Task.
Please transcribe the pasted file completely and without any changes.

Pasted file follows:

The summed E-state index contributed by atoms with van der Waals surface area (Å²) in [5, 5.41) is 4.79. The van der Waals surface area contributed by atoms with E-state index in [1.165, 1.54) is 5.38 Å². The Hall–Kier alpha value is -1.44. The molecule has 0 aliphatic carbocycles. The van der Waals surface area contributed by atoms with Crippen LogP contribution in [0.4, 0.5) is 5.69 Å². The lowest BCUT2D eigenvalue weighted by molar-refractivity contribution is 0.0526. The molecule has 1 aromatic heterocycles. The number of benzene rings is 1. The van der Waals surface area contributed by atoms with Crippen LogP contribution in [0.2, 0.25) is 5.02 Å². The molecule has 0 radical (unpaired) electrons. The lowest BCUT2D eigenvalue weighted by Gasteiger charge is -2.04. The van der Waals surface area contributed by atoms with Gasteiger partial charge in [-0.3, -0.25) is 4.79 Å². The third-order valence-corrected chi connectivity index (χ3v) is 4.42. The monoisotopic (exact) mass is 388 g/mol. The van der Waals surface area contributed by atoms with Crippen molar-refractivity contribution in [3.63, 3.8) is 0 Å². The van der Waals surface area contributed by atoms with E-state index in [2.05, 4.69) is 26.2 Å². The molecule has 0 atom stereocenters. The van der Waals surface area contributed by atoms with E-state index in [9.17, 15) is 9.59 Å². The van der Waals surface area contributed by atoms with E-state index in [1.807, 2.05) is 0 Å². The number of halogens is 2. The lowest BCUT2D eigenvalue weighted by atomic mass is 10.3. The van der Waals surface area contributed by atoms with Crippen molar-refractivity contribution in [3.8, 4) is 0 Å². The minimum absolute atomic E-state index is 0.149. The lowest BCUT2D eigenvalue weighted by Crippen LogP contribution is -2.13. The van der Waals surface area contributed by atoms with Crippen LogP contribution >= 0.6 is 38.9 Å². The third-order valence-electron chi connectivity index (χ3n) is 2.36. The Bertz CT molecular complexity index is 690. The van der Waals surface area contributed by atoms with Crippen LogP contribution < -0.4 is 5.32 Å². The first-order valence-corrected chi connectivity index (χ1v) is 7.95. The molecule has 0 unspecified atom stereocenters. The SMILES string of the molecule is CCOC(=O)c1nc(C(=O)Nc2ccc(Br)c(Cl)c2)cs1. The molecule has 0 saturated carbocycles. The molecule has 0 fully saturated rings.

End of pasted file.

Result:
The summed E-state index contributed by atoms with van der Waals surface area (Å²) in [5, 5.41) is 4.79. The van der Waals surface area contributed by atoms with E-state index in [1.165, 1.54) is 5.38 Å². The Hall–Kier alpha value is -1.44. The molecule has 0 aliphatic carbocycles. The van der Waals surface area contributed by atoms with Crippen LogP contribution in [0.4, 0.5) is 5.69 Å². The lowest BCUT2D eigenvalue weighted by molar-refractivity contribution is 0.0526. The molecule has 1 aromatic heterocycles. The number of benzene rings is 1. The van der Waals surface area contributed by atoms with Crippen LogP contribution in [0.2, 0.25) is 5.02 Å². The molecule has 0 radical (unpaired) electrons. The lowest BCUT2D eigenvalue weighted by Gasteiger charge is -2.04. The van der Waals surface area contributed by atoms with Gasteiger partial charge in [-0.3, -0.25) is 4.79 Å². The third-order valence-corrected chi connectivity index (χ3v) is 4.42. The monoisotopic (exact) mass is 388 g/mol. The van der Waals surface area contributed by atoms with Crippen molar-refractivity contribution in [3.63, 3.8) is 0 Å². The van der Waals surface area contributed by atoms with E-state index in [2.05, 4.69) is 26.2 Å². The molecule has 0 atom stereocenters. The van der Waals surface area contributed by atoms with E-state index in [9.17, 15) is 9.59 Å². The van der Waals surface area contributed by atoms with E-state index in [1.807, 2.05) is 0 Å². The number of halogens is 2. The lowest BCUT2D eigenvalue weighted by atomic mass is 10.3. The van der Waals surface area contributed by atoms with Crippen molar-refractivity contribution in [3.8, 4) is 0 Å². The minimum absolute atomic E-state index is 0.149. The lowest BCUT2D eigenvalue weighted by Crippen LogP contribution is -2.13. The van der Waals surface area contributed by atoms with Crippen LogP contribution >= 0.6 is 38.9 Å². The third-order valence-electron chi connectivity index (χ3n) is 2.36. The Bertz CT molecular complexity index is 690. The van der Waals surface area contributed by atoms with Crippen LogP contribution < -0.4 is 5.32 Å². The first-order valence-corrected chi connectivity index (χ1v) is 7.95. The molecule has 0 unspecified atom stereocenters. The SMILES string of the molecule is CCOC(=O)c1nc(C(=O)Nc2ccc(Br)c(Cl)c2)cs1. The molecule has 0 saturated carbocycles. The molecule has 0 fully saturated rings.